Did you ever wonder if the test coupon run with the load is truly representative of the results obtained on the parts themselves? The answer we tell ourselves is yes, it is. However, at least a shadow of doubt creeps in as the part size becomes larger and the test coupon size remains the same. Conducting tests on actual parts, while often both time-consuming and expensive, is extremely rewarding. Let’s learn more.

The cooling transformation characteristics of large SAE/AISI 4320 mill pinions were investigated by instrumenting the teeth of the pinion with thermocouples (Fig. 1) so that the quench rate and resultant metallurgical properties could be investigated and compared to that of the standard 2.5-inch (63-mm) test coupon run with every load. The pinion weighed approximately 18.5 tons (37,000 pounds) and was some 18 feet (5.5 meters) long. The largest diameter was 35 inches (890 mm) with a 4-inch (100-mm) gun-drilled hole through to the core.

The pinions are designed to meet AGMA 6014/AGMA 321 specification requirements. They are carburized in an atmosphere pit-style furnace for 80 hours at 1750-1775˚F (955-970˚C) in an endothermic gas atmosphere with natural gas additions holding a carburizing potential of 1.1% for the first 75% of the cycle, followed by a 0.95% carbon potential for the balance of the cycle time. The targeted effective case depth is 0.190-0.240 inch (4.83-6.10 mm).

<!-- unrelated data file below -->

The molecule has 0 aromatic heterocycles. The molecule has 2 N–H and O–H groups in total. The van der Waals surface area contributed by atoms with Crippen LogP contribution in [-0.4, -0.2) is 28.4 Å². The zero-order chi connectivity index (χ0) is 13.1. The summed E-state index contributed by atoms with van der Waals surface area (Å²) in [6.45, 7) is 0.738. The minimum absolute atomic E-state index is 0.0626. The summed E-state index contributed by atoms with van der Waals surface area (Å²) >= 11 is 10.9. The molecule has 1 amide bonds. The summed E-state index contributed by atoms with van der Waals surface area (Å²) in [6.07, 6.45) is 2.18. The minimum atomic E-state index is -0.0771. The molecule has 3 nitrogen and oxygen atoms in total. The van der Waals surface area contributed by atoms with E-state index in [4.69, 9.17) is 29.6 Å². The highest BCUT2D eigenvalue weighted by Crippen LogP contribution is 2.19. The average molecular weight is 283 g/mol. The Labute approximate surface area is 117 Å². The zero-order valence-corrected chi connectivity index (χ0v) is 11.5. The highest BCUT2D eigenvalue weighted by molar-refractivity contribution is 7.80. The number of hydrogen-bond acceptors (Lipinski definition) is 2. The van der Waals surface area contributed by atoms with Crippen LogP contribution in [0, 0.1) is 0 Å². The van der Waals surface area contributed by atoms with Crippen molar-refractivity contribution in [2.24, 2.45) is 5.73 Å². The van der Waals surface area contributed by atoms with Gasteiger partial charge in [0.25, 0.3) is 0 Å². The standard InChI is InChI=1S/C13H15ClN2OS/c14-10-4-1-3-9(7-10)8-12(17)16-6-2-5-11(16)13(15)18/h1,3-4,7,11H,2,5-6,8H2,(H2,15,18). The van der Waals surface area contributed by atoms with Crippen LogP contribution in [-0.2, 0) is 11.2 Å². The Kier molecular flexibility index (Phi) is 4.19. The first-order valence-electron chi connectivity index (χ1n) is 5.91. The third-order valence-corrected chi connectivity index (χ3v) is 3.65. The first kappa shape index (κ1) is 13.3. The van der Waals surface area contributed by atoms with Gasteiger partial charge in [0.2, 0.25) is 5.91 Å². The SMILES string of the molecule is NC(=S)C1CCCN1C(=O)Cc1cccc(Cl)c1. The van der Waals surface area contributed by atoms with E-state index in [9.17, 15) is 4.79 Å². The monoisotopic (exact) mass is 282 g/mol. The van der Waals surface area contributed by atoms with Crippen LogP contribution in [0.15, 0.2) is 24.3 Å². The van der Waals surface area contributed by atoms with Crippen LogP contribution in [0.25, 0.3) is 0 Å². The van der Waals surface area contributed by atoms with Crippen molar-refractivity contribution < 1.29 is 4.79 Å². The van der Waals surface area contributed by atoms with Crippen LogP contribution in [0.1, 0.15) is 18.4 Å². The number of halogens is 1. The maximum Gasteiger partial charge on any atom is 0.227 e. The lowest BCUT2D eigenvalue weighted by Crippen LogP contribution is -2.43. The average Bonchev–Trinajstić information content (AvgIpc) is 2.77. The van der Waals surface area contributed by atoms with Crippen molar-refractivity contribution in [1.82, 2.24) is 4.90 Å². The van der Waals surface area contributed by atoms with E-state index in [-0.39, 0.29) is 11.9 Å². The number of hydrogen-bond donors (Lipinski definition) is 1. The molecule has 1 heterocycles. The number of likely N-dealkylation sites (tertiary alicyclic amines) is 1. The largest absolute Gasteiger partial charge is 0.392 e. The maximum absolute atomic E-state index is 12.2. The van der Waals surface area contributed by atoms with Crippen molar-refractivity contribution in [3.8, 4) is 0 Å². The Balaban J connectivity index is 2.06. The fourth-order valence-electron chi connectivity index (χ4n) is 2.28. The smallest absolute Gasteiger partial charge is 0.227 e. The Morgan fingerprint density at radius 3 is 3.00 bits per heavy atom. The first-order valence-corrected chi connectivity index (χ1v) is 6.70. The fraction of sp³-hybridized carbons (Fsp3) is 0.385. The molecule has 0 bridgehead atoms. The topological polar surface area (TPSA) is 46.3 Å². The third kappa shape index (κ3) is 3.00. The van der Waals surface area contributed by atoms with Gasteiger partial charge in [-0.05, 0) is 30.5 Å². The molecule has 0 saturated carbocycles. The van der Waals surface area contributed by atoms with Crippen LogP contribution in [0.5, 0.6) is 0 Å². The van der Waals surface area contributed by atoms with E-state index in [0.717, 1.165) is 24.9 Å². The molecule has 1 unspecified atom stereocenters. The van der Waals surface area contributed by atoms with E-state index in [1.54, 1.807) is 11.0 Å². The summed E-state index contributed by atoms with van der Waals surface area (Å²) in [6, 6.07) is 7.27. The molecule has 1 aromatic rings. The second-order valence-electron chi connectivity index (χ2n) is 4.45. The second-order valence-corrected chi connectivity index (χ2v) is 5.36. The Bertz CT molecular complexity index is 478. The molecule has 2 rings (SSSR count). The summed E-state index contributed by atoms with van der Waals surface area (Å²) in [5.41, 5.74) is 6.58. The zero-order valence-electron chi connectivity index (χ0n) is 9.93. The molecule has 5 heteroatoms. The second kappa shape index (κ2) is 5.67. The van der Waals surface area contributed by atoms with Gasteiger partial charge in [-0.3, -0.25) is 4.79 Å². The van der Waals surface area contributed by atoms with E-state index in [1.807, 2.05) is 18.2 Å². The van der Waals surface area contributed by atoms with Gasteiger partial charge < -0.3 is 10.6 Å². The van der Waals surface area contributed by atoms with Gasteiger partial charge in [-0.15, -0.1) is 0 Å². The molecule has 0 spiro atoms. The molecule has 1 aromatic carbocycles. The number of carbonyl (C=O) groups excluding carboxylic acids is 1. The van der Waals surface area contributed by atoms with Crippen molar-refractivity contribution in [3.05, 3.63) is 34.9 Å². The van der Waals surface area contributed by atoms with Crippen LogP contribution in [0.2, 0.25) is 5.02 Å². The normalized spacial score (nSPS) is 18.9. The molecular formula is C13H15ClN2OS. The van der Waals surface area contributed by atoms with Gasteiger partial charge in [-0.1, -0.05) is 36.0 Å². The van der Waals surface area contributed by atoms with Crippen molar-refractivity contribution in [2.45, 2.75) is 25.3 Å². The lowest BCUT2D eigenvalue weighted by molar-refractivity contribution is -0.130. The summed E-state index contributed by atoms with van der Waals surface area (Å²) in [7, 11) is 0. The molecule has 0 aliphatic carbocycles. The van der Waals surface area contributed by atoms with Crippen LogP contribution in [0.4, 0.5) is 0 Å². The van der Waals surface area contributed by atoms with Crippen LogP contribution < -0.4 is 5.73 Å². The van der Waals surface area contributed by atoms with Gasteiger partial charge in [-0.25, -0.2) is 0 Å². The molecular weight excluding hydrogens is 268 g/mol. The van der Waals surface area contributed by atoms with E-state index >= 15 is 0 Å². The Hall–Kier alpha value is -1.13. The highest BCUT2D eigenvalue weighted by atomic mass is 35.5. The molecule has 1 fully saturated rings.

The part is then cooled in the furnace to 1550˚F (845˚C), stabilized and quenched into well-agitated polymer (UCON E), followed by tempering. The polymer concentration is held in the range of 19%. Resultant surface hardness (of the part) is in the range of 58-59 HRC, while the test coupon measures 62 HRC with a surface carbon of 0.80±0.20%.

In production, a load of two pinions is charged into a hot furnace, and the heating and drop temperature are performed in steps (Fig. 2). This same type of procedure was used for this test with the exception that the furnace was brought up from ambient temperature with a single pinion in place (Fig. 3). 


Test data of this type is rarely published, but it is invaluable. The test provided actual cooling transformation characteristics of the part (Fig. 4) as well as valuable data on the speed and uniformity of cooling (Table 1). The surface hardness (62 HRC) and microstructure of the test coupon were deemed acceptable as a quality-control measure once the test data was collected (i.e., microstructure reviewed and the tensile and yield strength, applied torsion stress and applied bending stress determined on the actual part). The materials and heat treatment were found to meet or exceed case and core strength requirements.